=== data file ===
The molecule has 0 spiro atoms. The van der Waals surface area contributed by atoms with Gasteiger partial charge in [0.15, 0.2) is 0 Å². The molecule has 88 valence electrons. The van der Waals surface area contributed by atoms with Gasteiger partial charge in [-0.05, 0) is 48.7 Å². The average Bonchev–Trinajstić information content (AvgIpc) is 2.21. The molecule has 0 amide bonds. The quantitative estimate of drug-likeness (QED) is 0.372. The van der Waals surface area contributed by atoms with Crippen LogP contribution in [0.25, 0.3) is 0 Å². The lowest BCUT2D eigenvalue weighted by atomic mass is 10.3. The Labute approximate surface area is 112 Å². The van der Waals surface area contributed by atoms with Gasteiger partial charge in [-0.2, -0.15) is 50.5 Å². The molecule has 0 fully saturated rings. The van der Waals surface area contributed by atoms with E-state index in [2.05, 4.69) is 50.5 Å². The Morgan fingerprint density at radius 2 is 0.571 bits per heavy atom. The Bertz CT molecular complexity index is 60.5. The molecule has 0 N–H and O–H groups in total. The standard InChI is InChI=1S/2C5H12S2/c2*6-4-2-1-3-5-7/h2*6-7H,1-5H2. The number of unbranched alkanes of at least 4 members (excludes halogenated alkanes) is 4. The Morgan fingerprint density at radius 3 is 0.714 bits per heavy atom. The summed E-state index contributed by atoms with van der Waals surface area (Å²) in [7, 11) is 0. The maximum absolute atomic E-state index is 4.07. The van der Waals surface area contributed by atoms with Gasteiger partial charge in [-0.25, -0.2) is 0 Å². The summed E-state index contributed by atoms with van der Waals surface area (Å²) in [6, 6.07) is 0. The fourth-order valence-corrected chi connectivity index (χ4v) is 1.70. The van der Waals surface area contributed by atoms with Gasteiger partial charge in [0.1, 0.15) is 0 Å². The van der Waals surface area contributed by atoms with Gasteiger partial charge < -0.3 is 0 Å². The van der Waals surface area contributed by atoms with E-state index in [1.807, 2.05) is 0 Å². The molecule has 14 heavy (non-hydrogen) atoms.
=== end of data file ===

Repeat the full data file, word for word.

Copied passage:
The molecule has 0 spiro atoms. The van der Waals surface area contributed by atoms with Gasteiger partial charge in [0.15, 0.2) is 0 Å². The molecule has 88 valence electrons. The van der Waals surface area contributed by atoms with Gasteiger partial charge in [-0.05, 0) is 48.7 Å². The average Bonchev–Trinajstić information content (AvgIpc) is 2.21. The molecule has 0 amide bonds. The quantitative estimate of drug-likeness (QED) is 0.372. The van der Waals surface area contributed by atoms with Crippen LogP contribution in [0.25, 0.3) is 0 Å². The lowest BCUT2D eigenvalue weighted by atomic mass is 10.3. The Labute approximate surface area is 112 Å². The van der Waals surface area contributed by atoms with Gasteiger partial charge in [-0.2, -0.15) is 50.5 Å². The molecule has 0 fully saturated rings. The van der Waals surface area contributed by atoms with E-state index in [2.05, 4.69) is 50.5 Å². The Morgan fingerprint density at radius 2 is 0.571 bits per heavy atom. The Bertz CT molecular complexity index is 60.5. The molecule has 0 N–H and O–H groups in total. The standard InChI is InChI=1S/2C5H12S2/c2*6-4-2-1-3-5-7/h2*6-7H,1-5H2. The number of unbranched alkanes of at least 4 members (excludes halogenated alkanes) is 4. The Morgan fingerprint density at radius 3 is 0.714 bits per heavy atom. The summed E-state index contributed by atoms with van der Waals surface area (Å²) in [7, 11) is 0. The maximum absolute atomic E-state index is 4.07. The van der Waals surface area contributed by atoms with Gasteiger partial charge in [-0.25, -0.2) is 0 Å². The summed E-state index contributed by atoms with van der Waals surface area (Å²) in [6, 6.07) is 0. The fourth-order valence-corrected chi connectivity index (χ4v) is 1.70. The van der Waals surface area contributed by atoms with Gasteiger partial charge in [0.1, 0.15) is 0 Å². The van der Waals surface area contributed by atoms with Gasteiger partial charge < -0.3 is 0 Å². The van der Waals surface area contributed by atoms with E-state index in [1.807, 2.05) is 0 Å². The molecule has 14 heavy (non-hydrogen) atoms.